Children at greater risk from PCBs in schools than in homes in urban North America

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  • Published: Jan 27, 2015
  • Author: Steve Down
  • Channels: Proteomics / Atomic / Infrared Spectroscopy / Raman / Chemometrics & Informatics / NMR Knowledge Base / X-ray Spectrometry / MRI Spectroscopy / UV/Vis Spectroscopy / Base Peak

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A study of the dietary and inhalation exposure to PCBs of people living in urban USA has revealed that children are more exposed at school than in the home.

The Airborne Exposure to Semi-volatile Organic Pollutants (AESOP) study measured the levels of many polychlorobiphenyls in indoor and outdoor concentrations at two locations using GC/MS. The dietary exposure was calculated using the Canadian Total Diet Survey PCB concentrations and food ingestion rates from the National Health and Nutrition Examination Survey, as reported in Environmental Science and Technology.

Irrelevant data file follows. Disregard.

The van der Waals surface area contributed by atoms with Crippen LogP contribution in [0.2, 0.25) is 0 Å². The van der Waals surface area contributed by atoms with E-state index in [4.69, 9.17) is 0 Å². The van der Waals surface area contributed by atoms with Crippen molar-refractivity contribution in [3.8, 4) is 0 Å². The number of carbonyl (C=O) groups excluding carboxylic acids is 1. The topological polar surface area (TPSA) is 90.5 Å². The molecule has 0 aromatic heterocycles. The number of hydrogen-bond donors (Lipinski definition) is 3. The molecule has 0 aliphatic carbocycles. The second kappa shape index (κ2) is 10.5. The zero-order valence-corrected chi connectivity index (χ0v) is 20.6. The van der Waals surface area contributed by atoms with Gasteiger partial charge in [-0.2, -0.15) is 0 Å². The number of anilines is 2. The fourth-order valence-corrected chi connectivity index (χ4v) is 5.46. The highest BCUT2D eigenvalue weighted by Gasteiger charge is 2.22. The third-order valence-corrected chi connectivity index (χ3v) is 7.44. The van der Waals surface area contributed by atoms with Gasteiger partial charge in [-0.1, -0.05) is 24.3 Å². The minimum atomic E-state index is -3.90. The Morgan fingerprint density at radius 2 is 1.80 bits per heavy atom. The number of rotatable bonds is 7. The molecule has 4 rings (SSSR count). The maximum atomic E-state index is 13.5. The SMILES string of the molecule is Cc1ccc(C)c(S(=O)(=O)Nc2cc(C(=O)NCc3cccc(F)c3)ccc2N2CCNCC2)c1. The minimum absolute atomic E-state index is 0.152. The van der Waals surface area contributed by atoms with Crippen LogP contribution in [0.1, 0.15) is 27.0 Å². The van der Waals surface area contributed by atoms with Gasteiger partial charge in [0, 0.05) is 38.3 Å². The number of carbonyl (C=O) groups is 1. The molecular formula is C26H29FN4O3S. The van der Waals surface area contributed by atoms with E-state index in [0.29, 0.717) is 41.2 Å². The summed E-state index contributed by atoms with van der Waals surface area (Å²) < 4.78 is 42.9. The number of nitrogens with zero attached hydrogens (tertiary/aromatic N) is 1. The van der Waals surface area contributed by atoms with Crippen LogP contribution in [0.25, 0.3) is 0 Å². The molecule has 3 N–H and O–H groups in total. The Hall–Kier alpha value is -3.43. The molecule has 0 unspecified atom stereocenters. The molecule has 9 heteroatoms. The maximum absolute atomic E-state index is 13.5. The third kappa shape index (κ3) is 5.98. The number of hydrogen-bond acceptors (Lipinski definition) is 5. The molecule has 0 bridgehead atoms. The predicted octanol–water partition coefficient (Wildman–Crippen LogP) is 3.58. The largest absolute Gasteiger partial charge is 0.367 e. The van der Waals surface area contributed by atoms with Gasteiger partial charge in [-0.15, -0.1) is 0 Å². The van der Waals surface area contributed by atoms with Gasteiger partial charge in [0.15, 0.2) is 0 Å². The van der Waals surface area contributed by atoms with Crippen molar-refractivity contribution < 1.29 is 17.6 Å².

PCB exposures have been estimated before in North America in several studies using indoor air and serum concentrations but the new study focused on urban environments, an area that had been neglected so far. In particular, the “impoverished community” of East Chicago in Indiana was selected as the urban example due to its refineries, steel mills and the Indiana Harbor and Ship Canal, which is heavily polluted. All are potential sources of PCBs. The rural site was Columbus Junction in Iowa that has about 5000 inhabitants.

The combined levels of all PCBs were higher in the urban homes than the rural homes. The exposure risks were higher at both locations for the children than their mothers due to the 5-10-fold greater levels found in schools than in homes. Schools provided the major route of exposure for children, however, the higher levels arose from food rather than airborne PCBs.

These observations are important due to the toxic nature of many of the PCBs which are known to be responsible for cancer and affect the immune, reproductive, nervous and endocrine systems.


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